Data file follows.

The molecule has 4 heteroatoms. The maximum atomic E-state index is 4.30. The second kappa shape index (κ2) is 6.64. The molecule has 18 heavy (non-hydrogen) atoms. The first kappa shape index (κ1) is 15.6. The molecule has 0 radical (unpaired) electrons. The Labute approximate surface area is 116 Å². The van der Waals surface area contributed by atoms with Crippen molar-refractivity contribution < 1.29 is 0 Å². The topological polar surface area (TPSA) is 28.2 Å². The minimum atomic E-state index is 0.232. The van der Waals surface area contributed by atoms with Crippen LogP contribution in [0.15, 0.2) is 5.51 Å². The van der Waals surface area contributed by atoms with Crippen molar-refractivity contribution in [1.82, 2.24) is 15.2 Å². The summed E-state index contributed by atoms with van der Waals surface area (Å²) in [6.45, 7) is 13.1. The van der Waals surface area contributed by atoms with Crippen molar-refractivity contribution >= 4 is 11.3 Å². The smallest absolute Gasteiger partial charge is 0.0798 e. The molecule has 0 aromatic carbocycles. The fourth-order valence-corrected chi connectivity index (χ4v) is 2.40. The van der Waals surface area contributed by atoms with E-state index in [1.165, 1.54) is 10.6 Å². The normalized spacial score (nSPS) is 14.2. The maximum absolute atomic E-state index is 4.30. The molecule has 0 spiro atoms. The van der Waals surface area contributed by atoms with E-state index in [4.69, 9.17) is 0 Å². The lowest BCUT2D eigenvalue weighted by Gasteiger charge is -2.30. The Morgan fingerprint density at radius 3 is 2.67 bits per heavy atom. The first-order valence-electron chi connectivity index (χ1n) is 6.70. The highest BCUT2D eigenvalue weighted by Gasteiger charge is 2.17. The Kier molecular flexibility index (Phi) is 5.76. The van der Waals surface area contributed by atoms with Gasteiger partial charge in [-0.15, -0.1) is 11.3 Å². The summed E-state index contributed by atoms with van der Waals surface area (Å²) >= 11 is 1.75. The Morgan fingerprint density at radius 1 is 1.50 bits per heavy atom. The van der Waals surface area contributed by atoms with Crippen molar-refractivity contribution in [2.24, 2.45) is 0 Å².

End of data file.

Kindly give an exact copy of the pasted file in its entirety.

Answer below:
The molecule has 4 heteroatoms. The maximum atomic E-state index is 4.30. The second kappa shape index (κ2) is 6.64. The molecule has 18 heavy (non-hydrogen) atoms. The first kappa shape index (κ1) is 15.6. The molecule has 0 radical (unpaired) electrons. The Labute approximate surface area is 116 Å². The van der Waals surface area contributed by atoms with Crippen molar-refractivity contribution < 1.29 is 0 Å². The topological polar surface area (TPSA) is 28.2 Å². The minimum atomic E-state index is 0.232. The van der Waals surface area contributed by atoms with Crippen LogP contribution in [0.15, 0.2) is 5.51 Å². The van der Waals surface area contributed by atoms with Crippen molar-refractivity contribution in [1.82, 2.24) is 15.2 Å². The summed E-state index contributed by atoms with van der Waals surface area (Å²) in [6.45, 7) is 13.1. The van der Waals surface area contributed by atoms with Crippen molar-refractivity contribution >= 4 is 11.3 Å². The smallest absolute Gasteiger partial charge is 0.0798 e. The molecule has 0 aromatic carbocycles. The fourth-order valence-corrected chi connectivity index (χ4v) is 2.40. The van der Waals surface area contributed by atoms with E-state index in [1.165, 1.54) is 10.6 Å². The normalized spacial score (nSPS) is 14.2. The maximum absolute atomic E-state index is 4.30. The molecule has 0 spiro atoms. The van der Waals surface area contributed by atoms with E-state index in [4.69, 9.17) is 0 Å². The lowest BCUT2D eigenvalue weighted by Gasteiger charge is -2.30. The Morgan fingerprint density at radius 3 is 2.67 bits per heavy atom. The first-order valence-electron chi connectivity index (χ1n) is 6.70. The highest BCUT2D eigenvalue weighted by Gasteiger charge is 2.17. The Kier molecular flexibility index (Phi) is 5.76. The van der Waals surface area contributed by atoms with Gasteiger partial charge in [-0.15, -0.1) is 11.3 Å². The summed E-state index contributed by atoms with van der Waals surface area (Å²) >= 11 is 1.75. The Morgan fingerprint density at radius 1 is 1.50 bits per heavy atom. The van der Waals surface area contributed by atoms with Crippen molar-refractivity contribution in [2.24, 2.45) is 0 Å².